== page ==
Tag Archive: Children’s Brain Tumor Tissue Consortium

Sep 30 2019

Balancing the Bench and the Bedside: Q&A With Jay Storm, MD

During Childhood Cancer Awareness Month and year-round, we love to see our patient families invested in our cancer research at Children’s Hospital of Philadelphia – whether it’s by attending events like the  Parkway Run & Walk or just sheer curiosity about the projects our scientists have in the works.

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Jul 12 2019

In The News: Self-Driving Cars; Mother-Infant Dyad; Families’ Health Insurance; One Drug, Two Bone Diseases; Proteomic Dataset; Cancer Patients Quit Tobacco

The Fourth of July fireworks may be over, but sparks are still sizzling (along with the weather) here at the Research Institute as we celebrate our researchers’ published work. Take a look at who’s been in the press lately. This week we’re covering the decision factors behind allowing children to ride alone in self-driving cars, commentary on improving perinatal care in the United States, and why private sector working families are turning to Medicaid and CHIP for health coverage. 

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May 24 2018

Collaborative Discovery Supports Next Wave of Pediatric Brain Tumor Innovation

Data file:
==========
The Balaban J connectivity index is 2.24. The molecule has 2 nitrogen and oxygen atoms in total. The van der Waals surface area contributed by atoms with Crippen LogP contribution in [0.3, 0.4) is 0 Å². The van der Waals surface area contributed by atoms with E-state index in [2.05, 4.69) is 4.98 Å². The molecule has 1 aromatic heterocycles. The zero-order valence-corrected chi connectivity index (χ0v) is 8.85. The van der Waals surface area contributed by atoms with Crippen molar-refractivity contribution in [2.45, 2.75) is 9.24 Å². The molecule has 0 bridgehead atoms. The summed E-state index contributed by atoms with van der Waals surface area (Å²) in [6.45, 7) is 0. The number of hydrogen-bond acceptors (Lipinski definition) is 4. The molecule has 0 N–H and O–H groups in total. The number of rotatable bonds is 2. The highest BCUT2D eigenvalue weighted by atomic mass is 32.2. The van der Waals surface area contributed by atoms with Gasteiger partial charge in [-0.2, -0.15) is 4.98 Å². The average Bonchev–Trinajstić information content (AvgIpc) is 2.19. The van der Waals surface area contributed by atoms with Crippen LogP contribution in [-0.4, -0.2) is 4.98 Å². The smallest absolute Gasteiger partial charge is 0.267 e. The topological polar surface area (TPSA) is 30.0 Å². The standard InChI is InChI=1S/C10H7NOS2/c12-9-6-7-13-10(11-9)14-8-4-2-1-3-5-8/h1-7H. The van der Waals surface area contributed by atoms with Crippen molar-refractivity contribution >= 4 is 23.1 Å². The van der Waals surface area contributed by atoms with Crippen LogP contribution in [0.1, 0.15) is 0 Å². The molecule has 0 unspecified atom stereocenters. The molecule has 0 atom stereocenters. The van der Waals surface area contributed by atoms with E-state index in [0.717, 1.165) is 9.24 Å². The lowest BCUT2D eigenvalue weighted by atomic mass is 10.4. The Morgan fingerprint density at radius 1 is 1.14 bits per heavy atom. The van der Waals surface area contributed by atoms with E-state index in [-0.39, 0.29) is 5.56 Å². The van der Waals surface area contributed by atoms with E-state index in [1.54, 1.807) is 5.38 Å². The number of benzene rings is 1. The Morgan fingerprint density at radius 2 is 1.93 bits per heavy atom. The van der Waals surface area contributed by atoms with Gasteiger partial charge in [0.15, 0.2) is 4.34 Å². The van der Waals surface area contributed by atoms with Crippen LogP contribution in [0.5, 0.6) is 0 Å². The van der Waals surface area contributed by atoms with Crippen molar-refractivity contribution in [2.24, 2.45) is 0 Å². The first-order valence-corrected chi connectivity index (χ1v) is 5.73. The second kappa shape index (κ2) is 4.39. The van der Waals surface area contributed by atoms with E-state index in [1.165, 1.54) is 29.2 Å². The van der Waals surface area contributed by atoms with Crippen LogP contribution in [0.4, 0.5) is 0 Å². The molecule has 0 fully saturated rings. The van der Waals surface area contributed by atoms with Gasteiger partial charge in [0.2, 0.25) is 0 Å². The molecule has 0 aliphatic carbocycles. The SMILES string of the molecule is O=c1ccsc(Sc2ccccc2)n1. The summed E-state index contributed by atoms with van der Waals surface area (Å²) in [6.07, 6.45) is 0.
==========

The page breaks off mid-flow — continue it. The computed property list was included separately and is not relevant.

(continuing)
Editor’s Note: Childhood brain tumors remain some of the most difficult to treat cancers, especially because of current therapies’ long-term side effects for the survivors. In honor of Brain Tumor Awareness Month, Adam Resnick, PhD, director of the Center for Data-Driven Discovery in Biomedicine (D3b) at Children’s Hospital of Philadelphia, is our guest blogger. He brings us up to date on how the CHOP-led consortia, working with patients, families, and partnering institutions, has witnessed first-in-kind initiatives and innovative clinical trials aimed at personalized, precision-based approaches for brain tumors that are redefining the scientific landscape of research and therapeutic translation.

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Feb 28 2018

Better Biobanking a Best Bet for Rare Disease Research

Editor’s Note: Families facing a rare disease diagnosis often do not know where to turn first in their search for the most advanced treatments and potentially a cure for their children. Only 5 percent of rare diseases have a treatment approved by the Food and Drug Administration, according to the National Organization for Rare Disorders. This is due in part to the lack of high quality biospecimens for research.

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